Lev Grossman Talks About the Joy and Challenges of Seeing His Novel ‘The Magicians’ Adapted for TV
Author Lev Grossman discussed the ups and downs of seeing his work adapted for television during a panel on Saturday at San Diego Comic-Con.
The Magicians, loosely based on Grossman’s novel of the same name and its two sequels, The Magician King and The Magician’s Land, premiered on Syfy in 2015. It will return for a fifth season in 2020.
A ‘joyful’ experience
Grossman said seeing his characters and the world he created come to life on screen was a “profoundly joyful” experience, though it wasn’t without its challenges.
“It’s … a strange thing to have your work adapted into another medium,” he told the audience.
As a novelist, Grossman said, he was used to having complete creative control over his work. “When you are novelist, you play all the parts … it’s a one-person thing,” he explained. And as a self-described control freak, letting other people make creative decisions took some getting used to.
“I had a tantrum early on,” he admitted, though he didn’t reveal what that tantrum was about.
Aside from the thrill of having his story come to life on screen, Grossman pointed out that having a book turned into a TV show or film also helps to get an author’s work in front of a much wider audience.
The path from page to screen
Two other writers on the panel with forthcoming TV adaptations of their work also weighed in on the experience.
Tomi Adeymi, the Nigerian-American author of the YA fantasy Children of Blood and Bone, said she wasn’t expecting to be as excited as she is about having her work get the Hollywood treatment.
“When it came to someone getting the rights, I was expecting to say no,” she said, adding that she’s “usually not excited for group projects, because usually people f’ things up.”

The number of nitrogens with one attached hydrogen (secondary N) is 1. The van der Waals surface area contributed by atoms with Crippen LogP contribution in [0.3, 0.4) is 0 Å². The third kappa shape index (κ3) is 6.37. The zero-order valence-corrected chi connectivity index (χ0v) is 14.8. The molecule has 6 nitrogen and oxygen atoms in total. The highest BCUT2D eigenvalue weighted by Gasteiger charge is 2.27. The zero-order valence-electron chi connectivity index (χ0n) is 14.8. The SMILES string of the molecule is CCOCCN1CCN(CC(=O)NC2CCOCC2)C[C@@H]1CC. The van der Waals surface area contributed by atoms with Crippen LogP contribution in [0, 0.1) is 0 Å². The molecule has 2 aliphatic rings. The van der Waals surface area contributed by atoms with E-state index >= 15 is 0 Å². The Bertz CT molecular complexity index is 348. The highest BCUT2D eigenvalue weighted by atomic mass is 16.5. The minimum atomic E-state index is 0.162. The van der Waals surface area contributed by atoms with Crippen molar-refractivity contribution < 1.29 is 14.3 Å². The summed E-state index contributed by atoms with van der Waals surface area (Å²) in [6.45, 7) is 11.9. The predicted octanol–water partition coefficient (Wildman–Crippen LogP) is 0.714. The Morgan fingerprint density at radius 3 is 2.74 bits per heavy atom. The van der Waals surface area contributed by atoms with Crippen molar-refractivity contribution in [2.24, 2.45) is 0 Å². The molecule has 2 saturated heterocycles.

“I didn’t want to give it to anyone who two years down the line would be like, ‘You know who would be perfect for Zélie? Scarlett Johansson,” she said.
But Adeymi said she was lucky to fall in with the right group of creative partners.
“It was great to meet the team that I met,” she explained. Rick Famuyiwa has signed on to direct the film adaptation, and Temple Hill and Karen Rosenfelt are producing. And once the movie arrives in theaters, Adeymi says she’s “excited for a couple more black Comic-Con characters that we can cosplay.”
Jonathan Maberry, who has a series of books and comics that are being turned into the upcoming Netflix series V-Wars, said the experience has been “surreal.”
“There’s no part of me that’s prepared for it,” he said, “even though I’ve wanted this my whole life.”
As for the inevitable changes that end up happening during the process, Mayberry says he’s fine with those.
“I’m OK with it,” he said. “My book, my version of it, is still there.”
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